The Reverend Dr. James Woodrow

Last time I introduced the nineteenth-century idea of professorships devoted to exploring and improving the relations of science and scripture. They seemed like a good idea—but the first such chair ended up causing quite a ruckus. Interestingly, in view of the later Scopes Trial, which ever after gave the American South a popular reputation for evangelical anti-intellectualism, it was in the South that the first such chair was established: the Perkins Professorship of Natural Sciences in Connexion with Revelation at the Presbyterian seminary in Columbia, South Carolina.

Rev. Dr. James Woodrow

Its occupant, the Reverend Dr. James Woodrow (incidentally an uncle of Woodrow Wilson), embodied everything one might look for in the post: an ordained Presbyterian minister committed to Calvinist orthodoxy and the infallibility of scripture, trained under America’s top scientist (Louis Agassiz of Harvard) and holding an earned Ph.D. in science (chemistry) from the University of Heidelberg.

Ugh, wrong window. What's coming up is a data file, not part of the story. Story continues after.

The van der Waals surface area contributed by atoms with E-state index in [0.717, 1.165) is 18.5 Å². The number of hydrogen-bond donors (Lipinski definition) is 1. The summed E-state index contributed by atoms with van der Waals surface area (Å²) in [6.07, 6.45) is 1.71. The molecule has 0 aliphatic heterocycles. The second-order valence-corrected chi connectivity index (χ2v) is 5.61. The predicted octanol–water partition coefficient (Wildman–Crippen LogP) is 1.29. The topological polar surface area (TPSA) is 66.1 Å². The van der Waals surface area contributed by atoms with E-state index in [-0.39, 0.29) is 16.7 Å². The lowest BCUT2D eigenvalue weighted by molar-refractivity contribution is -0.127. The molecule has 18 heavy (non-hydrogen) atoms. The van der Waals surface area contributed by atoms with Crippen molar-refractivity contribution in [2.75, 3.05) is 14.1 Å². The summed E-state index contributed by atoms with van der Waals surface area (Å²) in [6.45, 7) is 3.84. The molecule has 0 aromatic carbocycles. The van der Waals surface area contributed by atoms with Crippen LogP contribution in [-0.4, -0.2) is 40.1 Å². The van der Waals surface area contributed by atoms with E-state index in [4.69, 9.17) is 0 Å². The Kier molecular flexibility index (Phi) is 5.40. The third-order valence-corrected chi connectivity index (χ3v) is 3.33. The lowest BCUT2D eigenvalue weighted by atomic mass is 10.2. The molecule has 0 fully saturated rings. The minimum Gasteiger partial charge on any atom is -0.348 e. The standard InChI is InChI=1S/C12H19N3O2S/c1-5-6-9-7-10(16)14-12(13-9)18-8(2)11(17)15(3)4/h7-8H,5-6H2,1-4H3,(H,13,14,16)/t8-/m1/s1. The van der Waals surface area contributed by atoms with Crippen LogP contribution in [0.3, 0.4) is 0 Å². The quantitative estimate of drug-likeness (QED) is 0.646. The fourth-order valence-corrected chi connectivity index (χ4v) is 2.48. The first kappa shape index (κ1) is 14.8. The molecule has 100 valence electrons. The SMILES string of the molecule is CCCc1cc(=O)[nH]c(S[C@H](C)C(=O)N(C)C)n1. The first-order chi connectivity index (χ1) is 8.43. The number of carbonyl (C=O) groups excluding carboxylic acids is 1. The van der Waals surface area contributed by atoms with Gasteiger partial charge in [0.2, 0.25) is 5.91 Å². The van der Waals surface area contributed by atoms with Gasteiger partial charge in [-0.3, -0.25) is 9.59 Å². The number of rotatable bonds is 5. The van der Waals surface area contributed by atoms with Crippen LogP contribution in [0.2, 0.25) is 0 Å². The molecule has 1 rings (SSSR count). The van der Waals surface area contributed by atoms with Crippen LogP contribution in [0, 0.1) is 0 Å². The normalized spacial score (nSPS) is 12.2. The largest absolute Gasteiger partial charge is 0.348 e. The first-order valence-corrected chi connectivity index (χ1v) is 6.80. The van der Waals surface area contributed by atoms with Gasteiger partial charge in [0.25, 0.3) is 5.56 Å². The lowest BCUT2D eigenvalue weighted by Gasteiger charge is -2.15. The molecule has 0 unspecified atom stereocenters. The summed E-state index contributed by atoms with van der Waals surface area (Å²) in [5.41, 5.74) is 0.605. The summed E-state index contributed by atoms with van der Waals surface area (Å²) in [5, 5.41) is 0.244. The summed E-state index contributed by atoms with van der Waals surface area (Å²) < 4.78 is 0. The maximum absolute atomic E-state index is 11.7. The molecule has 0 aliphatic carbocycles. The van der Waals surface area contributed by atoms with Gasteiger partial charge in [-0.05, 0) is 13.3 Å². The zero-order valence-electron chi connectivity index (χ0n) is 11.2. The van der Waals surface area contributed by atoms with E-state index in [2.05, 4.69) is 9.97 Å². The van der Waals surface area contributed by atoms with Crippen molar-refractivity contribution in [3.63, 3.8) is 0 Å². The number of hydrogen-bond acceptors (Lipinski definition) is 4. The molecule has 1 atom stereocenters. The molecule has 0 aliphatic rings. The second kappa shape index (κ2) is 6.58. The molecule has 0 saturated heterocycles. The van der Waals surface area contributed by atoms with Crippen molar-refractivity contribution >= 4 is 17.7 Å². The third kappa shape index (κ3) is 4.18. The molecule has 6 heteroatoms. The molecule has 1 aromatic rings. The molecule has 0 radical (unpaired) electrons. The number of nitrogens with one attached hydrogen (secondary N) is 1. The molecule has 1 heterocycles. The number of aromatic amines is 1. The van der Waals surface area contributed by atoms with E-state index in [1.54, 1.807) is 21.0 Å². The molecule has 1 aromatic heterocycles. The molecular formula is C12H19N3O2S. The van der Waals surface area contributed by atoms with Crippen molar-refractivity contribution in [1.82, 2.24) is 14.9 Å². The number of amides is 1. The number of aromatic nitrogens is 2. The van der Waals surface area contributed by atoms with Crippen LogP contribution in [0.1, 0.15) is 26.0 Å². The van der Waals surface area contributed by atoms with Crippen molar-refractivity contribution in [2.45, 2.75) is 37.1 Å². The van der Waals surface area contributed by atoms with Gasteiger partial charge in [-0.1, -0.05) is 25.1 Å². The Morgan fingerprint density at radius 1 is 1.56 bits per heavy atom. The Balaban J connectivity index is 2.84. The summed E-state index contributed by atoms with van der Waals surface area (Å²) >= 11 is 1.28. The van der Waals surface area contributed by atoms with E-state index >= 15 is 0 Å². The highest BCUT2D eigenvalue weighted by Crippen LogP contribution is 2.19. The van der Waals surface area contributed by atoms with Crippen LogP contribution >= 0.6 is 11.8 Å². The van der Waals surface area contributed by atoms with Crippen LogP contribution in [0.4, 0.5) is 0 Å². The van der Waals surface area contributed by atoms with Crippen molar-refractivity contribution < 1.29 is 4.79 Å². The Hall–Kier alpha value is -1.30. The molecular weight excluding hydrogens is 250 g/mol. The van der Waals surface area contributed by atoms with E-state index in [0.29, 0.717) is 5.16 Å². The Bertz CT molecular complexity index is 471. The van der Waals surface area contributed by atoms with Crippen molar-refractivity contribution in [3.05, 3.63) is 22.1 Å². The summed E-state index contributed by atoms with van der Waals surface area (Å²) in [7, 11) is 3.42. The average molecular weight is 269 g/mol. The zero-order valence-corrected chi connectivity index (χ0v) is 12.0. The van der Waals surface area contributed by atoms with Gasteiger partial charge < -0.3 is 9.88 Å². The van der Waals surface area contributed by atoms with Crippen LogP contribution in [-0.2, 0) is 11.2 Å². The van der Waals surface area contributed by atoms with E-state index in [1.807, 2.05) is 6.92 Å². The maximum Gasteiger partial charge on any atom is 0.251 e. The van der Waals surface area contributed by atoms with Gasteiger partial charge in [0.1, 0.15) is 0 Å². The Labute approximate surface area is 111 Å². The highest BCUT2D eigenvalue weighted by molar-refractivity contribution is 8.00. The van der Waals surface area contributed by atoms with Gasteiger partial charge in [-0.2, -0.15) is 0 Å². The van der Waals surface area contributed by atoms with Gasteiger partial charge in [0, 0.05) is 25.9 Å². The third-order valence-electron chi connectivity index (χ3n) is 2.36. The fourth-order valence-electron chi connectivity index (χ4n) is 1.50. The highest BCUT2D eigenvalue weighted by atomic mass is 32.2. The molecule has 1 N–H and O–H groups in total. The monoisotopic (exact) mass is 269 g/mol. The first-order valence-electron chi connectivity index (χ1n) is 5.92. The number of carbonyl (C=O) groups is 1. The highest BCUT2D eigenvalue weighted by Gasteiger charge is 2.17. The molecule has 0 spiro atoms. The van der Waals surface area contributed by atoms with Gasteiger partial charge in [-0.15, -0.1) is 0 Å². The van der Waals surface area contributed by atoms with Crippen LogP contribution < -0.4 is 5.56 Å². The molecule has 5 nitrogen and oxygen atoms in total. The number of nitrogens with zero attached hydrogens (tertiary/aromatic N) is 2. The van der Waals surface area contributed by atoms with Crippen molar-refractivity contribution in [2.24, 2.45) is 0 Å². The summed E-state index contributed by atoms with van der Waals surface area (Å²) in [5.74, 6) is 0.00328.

In keeping with an admirable custom in the old Presbyterian seminaries, Woodrow reflected on his responsibilities at his inauguration in the newly created professorship in 1861. The scientific issues he saw as requiring answer included the age of the earth, the antiquity of man, the question of death before Adam’s sin, the fossil species long extinct before humankind ever existed, Noah’s flood, and the question whether human races were separate species. These issues troubled many people in Woodrow’s day, seeming to suggest that the Bible was wrong about primordial history of the earth and the human race. It was the impulse to “harmonize” science and scripture on these issues that led to the founding of his professorship. But Woodrow’s first task, as he saw it, was to get the theoretical underpinnings of his subject straight—to think through the proper approach and expectations of his chair.